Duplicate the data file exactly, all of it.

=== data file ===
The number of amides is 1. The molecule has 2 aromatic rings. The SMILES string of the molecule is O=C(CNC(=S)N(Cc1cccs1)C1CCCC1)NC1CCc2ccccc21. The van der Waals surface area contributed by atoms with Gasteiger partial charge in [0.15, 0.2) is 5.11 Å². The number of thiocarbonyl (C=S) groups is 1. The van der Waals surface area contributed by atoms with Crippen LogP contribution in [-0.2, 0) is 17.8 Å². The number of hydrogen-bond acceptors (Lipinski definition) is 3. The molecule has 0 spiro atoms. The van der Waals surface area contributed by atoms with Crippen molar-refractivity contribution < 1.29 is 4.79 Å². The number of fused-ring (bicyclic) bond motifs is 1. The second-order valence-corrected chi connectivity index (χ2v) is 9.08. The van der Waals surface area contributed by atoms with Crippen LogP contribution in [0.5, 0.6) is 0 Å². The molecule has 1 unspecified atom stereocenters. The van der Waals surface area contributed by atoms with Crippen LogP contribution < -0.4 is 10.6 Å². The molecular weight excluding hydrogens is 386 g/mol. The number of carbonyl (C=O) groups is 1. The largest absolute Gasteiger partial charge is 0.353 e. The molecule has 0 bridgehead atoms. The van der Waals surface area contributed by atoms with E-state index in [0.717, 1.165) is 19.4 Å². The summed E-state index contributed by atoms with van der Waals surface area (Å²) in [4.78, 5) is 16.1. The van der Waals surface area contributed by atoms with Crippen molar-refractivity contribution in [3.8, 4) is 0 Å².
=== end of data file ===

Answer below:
The number of amides is 1. The molecule has 2 aromatic rings. The SMILES string of the molecule is O=C(CNC(=S)N(Cc1cccs1)C1CCCC1)NC1CCc2ccccc21. The van der Waals surface area contributed by atoms with Gasteiger partial charge in [0.15, 0.2) is 5.11 Å². The number of thiocarbonyl (C=S) groups is 1. The van der Waals surface area contributed by atoms with Crippen LogP contribution in [-0.2, 0) is 17.8 Å². The number of hydrogen-bond acceptors (Lipinski definition) is 3. The molecule has 0 spiro atoms. The van der Waals surface area contributed by atoms with Crippen molar-refractivity contribution < 1.29 is 4.79 Å². The number of fused-ring (bicyclic) bond motifs is 1. The second-order valence-corrected chi connectivity index (χ2v) is 9.08. The van der Waals surface area contributed by atoms with Crippen LogP contribution in [0.5, 0.6) is 0 Å². The molecule has 1 unspecified atom stereocenters. The van der Waals surface area contributed by atoms with Crippen LogP contribution < -0.4 is 10.6 Å². The molecular weight excluding hydrogens is 386 g/mol. The number of carbonyl (C=O) groups is 1. The largest absolute Gasteiger partial charge is 0.353 e. The molecule has 0 bridgehead atoms. The van der Waals surface area contributed by atoms with E-state index in [0.717, 1.165) is 19.4 Å². The summed E-state index contributed by atoms with van der Waals surface area (Å²) in [4.78, 5) is 16.1. The van der Waals surface area contributed by atoms with Crippen molar-refractivity contribution in [3.8, 4) is 0 Å².